By: Howard S. Suskin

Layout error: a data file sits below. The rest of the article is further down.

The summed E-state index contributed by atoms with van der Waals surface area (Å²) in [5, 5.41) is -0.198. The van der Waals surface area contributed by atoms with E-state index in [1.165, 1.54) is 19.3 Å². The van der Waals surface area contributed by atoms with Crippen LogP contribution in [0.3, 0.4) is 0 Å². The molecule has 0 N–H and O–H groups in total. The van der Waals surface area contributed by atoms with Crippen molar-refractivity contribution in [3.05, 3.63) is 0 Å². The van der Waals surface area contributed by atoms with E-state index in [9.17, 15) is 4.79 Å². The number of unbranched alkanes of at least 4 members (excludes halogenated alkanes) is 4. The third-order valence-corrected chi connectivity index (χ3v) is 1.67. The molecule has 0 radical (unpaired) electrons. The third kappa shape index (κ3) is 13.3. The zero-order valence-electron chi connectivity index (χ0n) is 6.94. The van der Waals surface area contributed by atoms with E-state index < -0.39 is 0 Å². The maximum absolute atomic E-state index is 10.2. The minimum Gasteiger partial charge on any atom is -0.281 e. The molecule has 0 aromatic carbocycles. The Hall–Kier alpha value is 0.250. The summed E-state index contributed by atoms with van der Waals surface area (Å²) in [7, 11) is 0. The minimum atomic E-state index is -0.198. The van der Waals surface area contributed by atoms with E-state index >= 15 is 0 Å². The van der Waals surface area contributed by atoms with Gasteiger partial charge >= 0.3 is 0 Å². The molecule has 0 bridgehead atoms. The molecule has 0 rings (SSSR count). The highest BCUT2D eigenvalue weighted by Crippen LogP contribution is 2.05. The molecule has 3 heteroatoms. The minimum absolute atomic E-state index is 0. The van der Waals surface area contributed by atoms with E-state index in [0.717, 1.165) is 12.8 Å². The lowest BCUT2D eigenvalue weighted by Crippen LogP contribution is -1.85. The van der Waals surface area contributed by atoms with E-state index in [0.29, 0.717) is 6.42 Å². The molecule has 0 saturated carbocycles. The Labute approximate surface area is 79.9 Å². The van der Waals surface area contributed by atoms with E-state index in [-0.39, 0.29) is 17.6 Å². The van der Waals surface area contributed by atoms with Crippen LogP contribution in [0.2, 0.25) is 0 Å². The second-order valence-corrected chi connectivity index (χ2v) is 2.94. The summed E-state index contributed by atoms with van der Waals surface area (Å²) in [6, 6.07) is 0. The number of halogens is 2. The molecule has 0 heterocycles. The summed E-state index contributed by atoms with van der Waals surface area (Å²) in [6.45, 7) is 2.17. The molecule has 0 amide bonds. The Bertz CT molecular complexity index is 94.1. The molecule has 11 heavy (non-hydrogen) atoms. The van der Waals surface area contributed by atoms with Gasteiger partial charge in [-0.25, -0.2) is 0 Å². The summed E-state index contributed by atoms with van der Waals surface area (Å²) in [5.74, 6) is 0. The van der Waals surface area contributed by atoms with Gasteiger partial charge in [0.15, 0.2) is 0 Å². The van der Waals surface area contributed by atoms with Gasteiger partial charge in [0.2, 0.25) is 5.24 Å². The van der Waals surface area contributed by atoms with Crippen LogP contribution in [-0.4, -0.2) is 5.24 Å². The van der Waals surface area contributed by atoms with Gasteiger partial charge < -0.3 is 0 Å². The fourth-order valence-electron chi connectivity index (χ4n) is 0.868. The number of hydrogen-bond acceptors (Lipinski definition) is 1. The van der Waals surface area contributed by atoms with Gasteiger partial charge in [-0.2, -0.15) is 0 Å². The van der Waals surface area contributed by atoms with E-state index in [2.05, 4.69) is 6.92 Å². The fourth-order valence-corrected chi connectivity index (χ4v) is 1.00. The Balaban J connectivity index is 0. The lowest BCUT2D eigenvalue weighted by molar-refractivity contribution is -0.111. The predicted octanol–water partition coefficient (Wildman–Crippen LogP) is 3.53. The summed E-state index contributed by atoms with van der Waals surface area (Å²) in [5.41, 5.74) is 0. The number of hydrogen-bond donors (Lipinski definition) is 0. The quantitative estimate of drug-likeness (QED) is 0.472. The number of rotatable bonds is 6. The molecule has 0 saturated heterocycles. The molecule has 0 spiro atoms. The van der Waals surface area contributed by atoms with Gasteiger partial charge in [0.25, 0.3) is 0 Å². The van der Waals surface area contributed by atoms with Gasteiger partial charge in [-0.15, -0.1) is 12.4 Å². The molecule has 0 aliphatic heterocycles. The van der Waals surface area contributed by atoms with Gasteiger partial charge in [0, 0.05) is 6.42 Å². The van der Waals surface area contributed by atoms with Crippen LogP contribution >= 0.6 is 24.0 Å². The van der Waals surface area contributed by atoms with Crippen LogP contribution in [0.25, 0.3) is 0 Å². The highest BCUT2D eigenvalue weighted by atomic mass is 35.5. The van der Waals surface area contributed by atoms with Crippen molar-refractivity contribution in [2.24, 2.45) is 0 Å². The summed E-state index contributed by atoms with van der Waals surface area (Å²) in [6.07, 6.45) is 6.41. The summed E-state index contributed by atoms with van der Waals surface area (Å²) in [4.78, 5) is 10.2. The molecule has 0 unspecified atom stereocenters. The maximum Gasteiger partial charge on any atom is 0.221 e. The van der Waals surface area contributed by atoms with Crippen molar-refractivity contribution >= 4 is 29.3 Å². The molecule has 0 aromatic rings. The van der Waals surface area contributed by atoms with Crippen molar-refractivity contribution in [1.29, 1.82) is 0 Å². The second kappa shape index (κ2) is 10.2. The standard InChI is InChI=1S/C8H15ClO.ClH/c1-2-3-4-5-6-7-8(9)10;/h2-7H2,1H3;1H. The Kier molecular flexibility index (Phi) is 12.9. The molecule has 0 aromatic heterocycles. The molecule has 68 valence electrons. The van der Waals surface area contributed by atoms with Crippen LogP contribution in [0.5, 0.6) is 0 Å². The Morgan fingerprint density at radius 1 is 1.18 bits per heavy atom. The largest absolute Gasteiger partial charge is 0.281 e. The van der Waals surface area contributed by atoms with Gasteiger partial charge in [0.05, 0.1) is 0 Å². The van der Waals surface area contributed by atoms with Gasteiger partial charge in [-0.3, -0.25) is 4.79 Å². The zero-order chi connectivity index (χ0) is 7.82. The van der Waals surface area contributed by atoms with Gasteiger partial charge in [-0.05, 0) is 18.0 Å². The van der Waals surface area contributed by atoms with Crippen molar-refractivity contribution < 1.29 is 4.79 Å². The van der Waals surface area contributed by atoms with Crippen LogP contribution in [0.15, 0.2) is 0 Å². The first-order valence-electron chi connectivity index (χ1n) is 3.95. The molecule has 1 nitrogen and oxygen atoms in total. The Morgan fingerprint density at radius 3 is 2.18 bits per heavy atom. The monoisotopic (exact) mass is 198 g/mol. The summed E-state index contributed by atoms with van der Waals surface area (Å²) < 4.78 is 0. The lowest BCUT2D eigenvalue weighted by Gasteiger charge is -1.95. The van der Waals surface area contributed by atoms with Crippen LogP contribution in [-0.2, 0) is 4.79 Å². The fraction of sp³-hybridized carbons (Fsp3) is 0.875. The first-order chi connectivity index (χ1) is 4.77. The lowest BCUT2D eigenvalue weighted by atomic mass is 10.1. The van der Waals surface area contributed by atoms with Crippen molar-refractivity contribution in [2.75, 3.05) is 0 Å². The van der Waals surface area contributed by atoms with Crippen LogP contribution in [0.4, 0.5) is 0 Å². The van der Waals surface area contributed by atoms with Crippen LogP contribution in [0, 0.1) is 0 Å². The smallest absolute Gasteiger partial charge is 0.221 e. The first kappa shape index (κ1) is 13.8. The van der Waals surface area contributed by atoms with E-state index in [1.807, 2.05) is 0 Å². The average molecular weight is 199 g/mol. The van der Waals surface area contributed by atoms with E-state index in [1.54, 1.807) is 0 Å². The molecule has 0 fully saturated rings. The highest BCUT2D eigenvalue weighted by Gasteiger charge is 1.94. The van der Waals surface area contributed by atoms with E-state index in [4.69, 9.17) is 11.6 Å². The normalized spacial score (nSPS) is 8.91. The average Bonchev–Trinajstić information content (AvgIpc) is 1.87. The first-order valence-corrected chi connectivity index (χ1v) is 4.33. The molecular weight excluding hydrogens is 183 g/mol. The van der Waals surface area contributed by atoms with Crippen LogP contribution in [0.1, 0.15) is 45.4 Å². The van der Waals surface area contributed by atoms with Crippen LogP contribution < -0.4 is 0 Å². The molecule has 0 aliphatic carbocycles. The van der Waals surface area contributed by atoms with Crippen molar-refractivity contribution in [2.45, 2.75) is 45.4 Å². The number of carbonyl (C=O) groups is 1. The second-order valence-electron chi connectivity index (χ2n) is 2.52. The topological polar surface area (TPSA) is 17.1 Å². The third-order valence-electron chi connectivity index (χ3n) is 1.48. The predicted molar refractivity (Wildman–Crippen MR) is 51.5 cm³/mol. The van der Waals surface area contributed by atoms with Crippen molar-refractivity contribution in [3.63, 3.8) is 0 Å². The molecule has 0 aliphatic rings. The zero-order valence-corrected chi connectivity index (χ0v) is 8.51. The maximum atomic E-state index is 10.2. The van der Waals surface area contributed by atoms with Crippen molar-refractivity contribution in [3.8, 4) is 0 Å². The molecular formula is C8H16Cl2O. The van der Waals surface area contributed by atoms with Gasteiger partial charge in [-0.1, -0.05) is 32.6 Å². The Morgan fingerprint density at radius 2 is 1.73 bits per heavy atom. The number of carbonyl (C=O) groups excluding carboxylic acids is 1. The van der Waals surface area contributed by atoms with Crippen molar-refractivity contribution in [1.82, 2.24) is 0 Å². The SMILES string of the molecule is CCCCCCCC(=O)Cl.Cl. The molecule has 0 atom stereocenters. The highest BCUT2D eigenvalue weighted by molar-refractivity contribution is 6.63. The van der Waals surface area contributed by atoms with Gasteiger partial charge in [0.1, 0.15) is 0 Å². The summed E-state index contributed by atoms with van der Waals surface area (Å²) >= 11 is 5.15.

A district court in the Northern District of California rejected a claim by a putative class of wireless users that the First Amendment bars enforcement of their arbitration clause with their wireless provider. Roberts v. AT&T Mobility LLC, No. 15-cv-03418-EMC (N.D. Cal. Feb. 29, 2016). Plaintiffs did not dispute that their wireless service contracts contained an arbitration provision, but argued that the provision was unconstitutional on the theory that if the court were to compel arbitration, that would be state action violating their First Amendment rights to petition a court for redress of grievances. The court found no merit to plaintiffs’ assertion that the mere fact of judicial enforcement automatically establishes state action. In the decision on defendant’s motion to compel arbitration, District Judge Edward M. Chen noted that in many private contracts there are provisions that arguably affect access to the courts, such as choice of venue, choice of law, statutes of limitations, and limitations on damages provisions; although these provisions may be subject to restrictions imposed by statutory and/or common law, courts have not held that judicial enforcement of these provisions, particularly as found in contracts between private parties, amounts to state action or raises constitutional claims.